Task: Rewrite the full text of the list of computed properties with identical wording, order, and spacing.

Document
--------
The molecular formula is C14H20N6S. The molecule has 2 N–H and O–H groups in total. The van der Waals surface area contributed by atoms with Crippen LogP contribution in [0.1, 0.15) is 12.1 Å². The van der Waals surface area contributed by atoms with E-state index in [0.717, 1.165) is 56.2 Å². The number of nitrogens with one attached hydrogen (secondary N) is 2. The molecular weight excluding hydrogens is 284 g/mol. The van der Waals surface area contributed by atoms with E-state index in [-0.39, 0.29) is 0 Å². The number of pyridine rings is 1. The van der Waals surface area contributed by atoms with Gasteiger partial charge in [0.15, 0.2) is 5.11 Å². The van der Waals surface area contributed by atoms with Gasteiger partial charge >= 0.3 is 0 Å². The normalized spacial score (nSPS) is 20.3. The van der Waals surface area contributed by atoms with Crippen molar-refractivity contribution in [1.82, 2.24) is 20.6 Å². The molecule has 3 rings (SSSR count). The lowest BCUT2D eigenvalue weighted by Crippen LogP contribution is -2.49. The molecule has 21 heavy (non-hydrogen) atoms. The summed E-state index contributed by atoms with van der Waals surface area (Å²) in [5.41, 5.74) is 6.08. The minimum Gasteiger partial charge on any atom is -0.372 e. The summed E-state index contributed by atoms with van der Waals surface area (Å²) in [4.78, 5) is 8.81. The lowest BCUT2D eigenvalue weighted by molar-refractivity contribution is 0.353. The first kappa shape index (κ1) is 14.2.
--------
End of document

The molecular formula is C14H20N6S. The molecule has 2 N–H and O–H groups in total. The van der Waals surface area contributed by atoms with Crippen LogP contribution in [0.1, 0.15) is 12.1 Å². The van der Waals surface area contributed by atoms with E-state index in [0.717, 1.165) is 56.2 Å². The number of nitrogens with one attached hydrogen (secondary N) is 2. The molecular weight excluding hydrogens is 284 g/mol. The van der Waals surface area contributed by atoms with E-state index in [-0.39, 0.29) is 0 Å². The number of pyridine rings is 1. The van der Waals surface area contributed by atoms with Gasteiger partial charge in [0.15, 0.2) is 5.11 Å². The van der Waals surface area contributed by atoms with Gasteiger partial charge >= 0.3 is 0 Å². The normalized spacial score (nSPS) is 20.3. The van der Waals surface area contributed by atoms with Crippen molar-refractivity contribution in [1.82, 2.24) is 20.6 Å². The molecule has 3 rings (SSSR count). The lowest BCUT2D eigenvalue weighted by Crippen LogP contribution is -2.49. The molecule has 21 heavy (non-hydrogen) atoms. The summed E-state index contributed by atoms with van der Waals surface area (Å²) in [5.41, 5.74) is 6.08. The minimum Gasteiger partial charge on any atom is -0.372 e. The summed E-state index contributed by atoms with van der Waals surface area (Å²) in [4.78, 5) is 8.81. The lowest BCUT2D eigenvalue weighted by molar-refractivity contribution is 0.353. The first kappa shape index (κ1) is 14.2.